Why trying to capitalize on news headlines can be a bad idea

There are some news events and trends that lend themselves nicely to media relations for your client or product. For example, if your city is experiencing a huge snowstorm and your company delivers groceries to shut-in seniors, you could have a great pitch. If an election is underway and your restaurant is having a burger poll of the top candidates, you could get some media attention. But if a war breaks out, a natural disaster is wreaking havoc, or say, an airplane full of passengers disappears and is presumed to have crashed, that may not be your best opportunity for a pitch.

And yet, it happened. Last March, when Malaysian Airlines flight 370 disappeared with all passengers presumed dead, TeamWork Online, a US sports industry job network, decided it was a good opportunity for them to market themselves. With thanks to @unmarketing, check out this tweet from @TeamWorkOnline:

Why trying to capitalize on news headlines can be a bad idea

 

Yikes! The backlash was pretty immediate, and TeamWork Online soon changed the tweet’s text, but it was too late. One marketing blog called this:

“One of the worst examples of bad taste I have ever come across.”

Another said:

“This one will go down as one of the worst examples of newsjacking since newsjacking was invented. Or, maybe since anything was invented. The idiocy is simply incomprehensible.”

I’m going to give TeamWorks the benefit of the doubt and assume they don’t have a PR specialist on their team. So let’s chalk this one up to another good reason why you need good PR advice at all times, and why anything in the public eye needs to be thought out strategically. Because when you don’t do that, you do this kind of “idiocy.”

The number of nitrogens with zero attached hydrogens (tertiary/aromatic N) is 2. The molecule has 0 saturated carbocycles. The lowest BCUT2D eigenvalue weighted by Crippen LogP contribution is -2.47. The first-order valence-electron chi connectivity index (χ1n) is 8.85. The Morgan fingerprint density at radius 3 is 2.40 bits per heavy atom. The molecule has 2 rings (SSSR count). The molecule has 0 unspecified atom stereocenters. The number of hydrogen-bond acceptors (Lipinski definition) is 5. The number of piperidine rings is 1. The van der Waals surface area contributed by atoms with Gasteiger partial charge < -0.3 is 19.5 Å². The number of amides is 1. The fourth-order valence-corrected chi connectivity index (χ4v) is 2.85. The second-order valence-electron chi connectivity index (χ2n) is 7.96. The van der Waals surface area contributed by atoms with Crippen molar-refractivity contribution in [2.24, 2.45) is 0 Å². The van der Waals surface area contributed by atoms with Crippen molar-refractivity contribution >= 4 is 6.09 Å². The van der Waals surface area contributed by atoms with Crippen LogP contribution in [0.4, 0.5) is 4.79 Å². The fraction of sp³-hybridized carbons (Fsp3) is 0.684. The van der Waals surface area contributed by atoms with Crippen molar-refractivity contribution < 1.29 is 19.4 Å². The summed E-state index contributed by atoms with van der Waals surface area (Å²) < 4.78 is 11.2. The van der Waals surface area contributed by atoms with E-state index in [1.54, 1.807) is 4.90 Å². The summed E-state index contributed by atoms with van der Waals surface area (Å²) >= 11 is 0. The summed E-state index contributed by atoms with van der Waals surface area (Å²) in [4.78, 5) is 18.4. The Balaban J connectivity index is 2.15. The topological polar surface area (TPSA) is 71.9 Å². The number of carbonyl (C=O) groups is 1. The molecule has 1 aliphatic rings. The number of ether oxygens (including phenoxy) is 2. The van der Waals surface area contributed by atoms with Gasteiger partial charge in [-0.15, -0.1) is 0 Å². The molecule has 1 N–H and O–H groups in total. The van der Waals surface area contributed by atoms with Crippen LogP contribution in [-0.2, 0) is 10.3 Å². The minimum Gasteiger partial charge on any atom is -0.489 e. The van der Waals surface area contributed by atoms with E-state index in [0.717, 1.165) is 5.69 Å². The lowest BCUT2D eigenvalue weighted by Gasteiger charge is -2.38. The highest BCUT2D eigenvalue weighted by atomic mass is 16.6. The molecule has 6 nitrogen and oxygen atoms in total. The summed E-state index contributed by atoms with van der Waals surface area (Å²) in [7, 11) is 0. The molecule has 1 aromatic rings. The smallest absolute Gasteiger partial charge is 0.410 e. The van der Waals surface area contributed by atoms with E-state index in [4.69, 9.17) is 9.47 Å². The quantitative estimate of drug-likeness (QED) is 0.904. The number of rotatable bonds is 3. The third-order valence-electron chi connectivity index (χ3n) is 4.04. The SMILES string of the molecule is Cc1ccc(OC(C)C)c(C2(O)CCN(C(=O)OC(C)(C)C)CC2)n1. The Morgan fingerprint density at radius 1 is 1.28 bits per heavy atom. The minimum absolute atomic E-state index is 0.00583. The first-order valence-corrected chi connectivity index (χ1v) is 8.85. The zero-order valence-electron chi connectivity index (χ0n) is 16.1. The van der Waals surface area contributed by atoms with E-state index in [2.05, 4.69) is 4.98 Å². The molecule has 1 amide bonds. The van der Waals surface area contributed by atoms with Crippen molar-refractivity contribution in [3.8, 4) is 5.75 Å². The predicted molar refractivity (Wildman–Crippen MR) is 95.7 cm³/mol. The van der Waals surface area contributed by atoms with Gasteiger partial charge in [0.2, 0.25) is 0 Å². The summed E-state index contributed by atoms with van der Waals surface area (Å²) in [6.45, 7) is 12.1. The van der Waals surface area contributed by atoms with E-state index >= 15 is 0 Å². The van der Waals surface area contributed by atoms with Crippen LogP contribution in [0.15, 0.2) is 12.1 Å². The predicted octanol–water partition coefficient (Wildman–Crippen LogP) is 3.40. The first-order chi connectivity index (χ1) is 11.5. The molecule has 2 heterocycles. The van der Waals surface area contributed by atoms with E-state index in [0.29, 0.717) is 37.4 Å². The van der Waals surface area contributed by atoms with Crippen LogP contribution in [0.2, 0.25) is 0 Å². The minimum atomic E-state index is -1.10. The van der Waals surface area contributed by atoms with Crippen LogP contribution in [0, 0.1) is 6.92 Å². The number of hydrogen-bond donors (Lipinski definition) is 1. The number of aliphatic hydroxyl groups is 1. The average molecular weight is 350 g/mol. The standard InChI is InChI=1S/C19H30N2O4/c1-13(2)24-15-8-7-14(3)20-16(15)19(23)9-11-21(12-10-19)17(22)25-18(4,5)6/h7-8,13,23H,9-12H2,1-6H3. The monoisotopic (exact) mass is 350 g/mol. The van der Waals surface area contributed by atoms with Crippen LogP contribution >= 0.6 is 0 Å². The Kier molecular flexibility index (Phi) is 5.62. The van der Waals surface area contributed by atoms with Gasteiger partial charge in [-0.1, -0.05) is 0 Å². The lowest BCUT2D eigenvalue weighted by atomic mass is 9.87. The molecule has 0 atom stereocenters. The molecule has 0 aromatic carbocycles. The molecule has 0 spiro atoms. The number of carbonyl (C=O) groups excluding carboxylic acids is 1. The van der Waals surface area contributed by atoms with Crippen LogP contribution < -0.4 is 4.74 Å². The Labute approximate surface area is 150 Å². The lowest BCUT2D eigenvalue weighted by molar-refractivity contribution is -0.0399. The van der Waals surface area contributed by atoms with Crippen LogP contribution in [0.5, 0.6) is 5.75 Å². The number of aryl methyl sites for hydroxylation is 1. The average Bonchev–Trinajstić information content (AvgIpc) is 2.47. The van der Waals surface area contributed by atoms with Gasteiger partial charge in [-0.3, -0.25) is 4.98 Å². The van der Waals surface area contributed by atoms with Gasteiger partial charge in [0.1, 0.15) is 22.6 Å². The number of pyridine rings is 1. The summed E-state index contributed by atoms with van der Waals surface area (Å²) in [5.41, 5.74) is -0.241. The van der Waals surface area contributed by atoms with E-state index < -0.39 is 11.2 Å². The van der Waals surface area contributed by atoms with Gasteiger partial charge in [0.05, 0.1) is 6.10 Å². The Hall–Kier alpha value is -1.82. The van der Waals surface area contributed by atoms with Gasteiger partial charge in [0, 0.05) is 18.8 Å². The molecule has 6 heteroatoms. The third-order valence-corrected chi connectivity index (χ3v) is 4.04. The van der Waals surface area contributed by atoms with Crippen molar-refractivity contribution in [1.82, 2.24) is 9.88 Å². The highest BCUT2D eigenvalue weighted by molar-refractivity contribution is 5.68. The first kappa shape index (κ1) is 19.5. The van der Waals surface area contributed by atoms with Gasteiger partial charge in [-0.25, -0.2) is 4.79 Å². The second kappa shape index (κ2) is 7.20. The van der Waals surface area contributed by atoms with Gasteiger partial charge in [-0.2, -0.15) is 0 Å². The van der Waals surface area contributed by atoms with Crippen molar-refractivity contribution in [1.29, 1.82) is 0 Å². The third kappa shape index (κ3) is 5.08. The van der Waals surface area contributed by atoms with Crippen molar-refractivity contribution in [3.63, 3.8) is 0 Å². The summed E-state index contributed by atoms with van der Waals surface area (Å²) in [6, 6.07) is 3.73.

In a bilingual country, your messages have to work in both languages

CPT121_ODDITY_Bottle_Top_20130919You would think a company as big as Coca Cola, which operates in so many countries and so many languages, would know better. But then, companies are only as smart as the people who work there, and I guess someone dropped a ball on this one.

A campaign for Coke-owned Vitamin Water put randomly generated words on the bottle caps, one in French and one in English. Customers were supposed to collect the caps to combine words into humorous sentences. The intent was that Anglophones would use the English words and Francophones would use the French ones. All well and good, but some words just don’t cut it in translation.

An Edmonton woman opened her bottle to read “you retard.” Her younger sister is developmentally delayed so she and her hubby were particularly upset at the slur. But if you know French, you’ll know that “retard” means late en français. It just means something else entirely in English. And apparently there were also caps with the French word for shower, “douche,” which of course has a whole other meaning in English. I’m sure if we put our minds to it, we’d find a bunch of other words that give offence in the other language.

To Coke’s credit, once they were called on it (by a public letter from the Edmonton woman’s father), they immediately canceled the promotion campaign and apologized properly. They told Canadian Press that the mistake was:

…an oversight on our part during that review process.

Besides cancelling the campaign, the spokesperson said the company will destroy all of the caps with words printed on them.